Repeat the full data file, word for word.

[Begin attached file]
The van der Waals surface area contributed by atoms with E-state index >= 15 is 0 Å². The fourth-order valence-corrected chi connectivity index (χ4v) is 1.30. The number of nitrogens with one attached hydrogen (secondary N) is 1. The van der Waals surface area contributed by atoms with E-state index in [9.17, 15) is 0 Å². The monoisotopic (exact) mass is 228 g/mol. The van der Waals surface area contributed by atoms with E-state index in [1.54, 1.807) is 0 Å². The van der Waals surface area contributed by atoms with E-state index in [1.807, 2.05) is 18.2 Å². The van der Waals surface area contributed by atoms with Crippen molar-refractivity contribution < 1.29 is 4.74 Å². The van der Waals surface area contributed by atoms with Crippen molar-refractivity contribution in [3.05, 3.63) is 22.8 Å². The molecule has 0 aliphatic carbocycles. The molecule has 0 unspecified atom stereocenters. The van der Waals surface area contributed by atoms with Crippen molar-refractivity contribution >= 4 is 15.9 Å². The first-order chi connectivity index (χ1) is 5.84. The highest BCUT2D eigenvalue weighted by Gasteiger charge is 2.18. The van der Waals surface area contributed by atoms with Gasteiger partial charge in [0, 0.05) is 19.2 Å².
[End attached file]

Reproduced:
The van der Waals surface area contributed by atoms with E-state index >= 15 is 0 Å². The fourth-order valence-corrected chi connectivity index (χ4v) is 1.30. The number of nitrogens with one attached hydrogen (secondary N) is 1. The van der Waals surface area contributed by atoms with E-state index in [9.17, 15) is 0 Å². The monoisotopic (exact) mass is 228 g/mol. The van der Waals surface area contributed by atoms with E-state index in [1.54, 1.807) is 0 Å². The van der Waals surface area contributed by atoms with E-state index in [1.807, 2.05) is 18.2 Å². The van der Waals surface area contributed by atoms with Crippen molar-refractivity contribution < 1.29 is 4.74 Å². The van der Waals surface area contributed by atoms with Crippen molar-refractivity contribution in [3.05, 3.63) is 22.8 Å². The molecule has 0 aliphatic carbocycles. The molecule has 0 unspecified atom stereocenters. The van der Waals surface area contributed by atoms with Crippen molar-refractivity contribution >= 4 is 15.9 Å². The first-order chi connectivity index (χ1) is 5.84. The highest BCUT2D eigenvalue weighted by Gasteiger charge is 2.18. The van der Waals surface area contributed by atoms with Gasteiger partial charge in [0, 0.05) is 19.2 Å².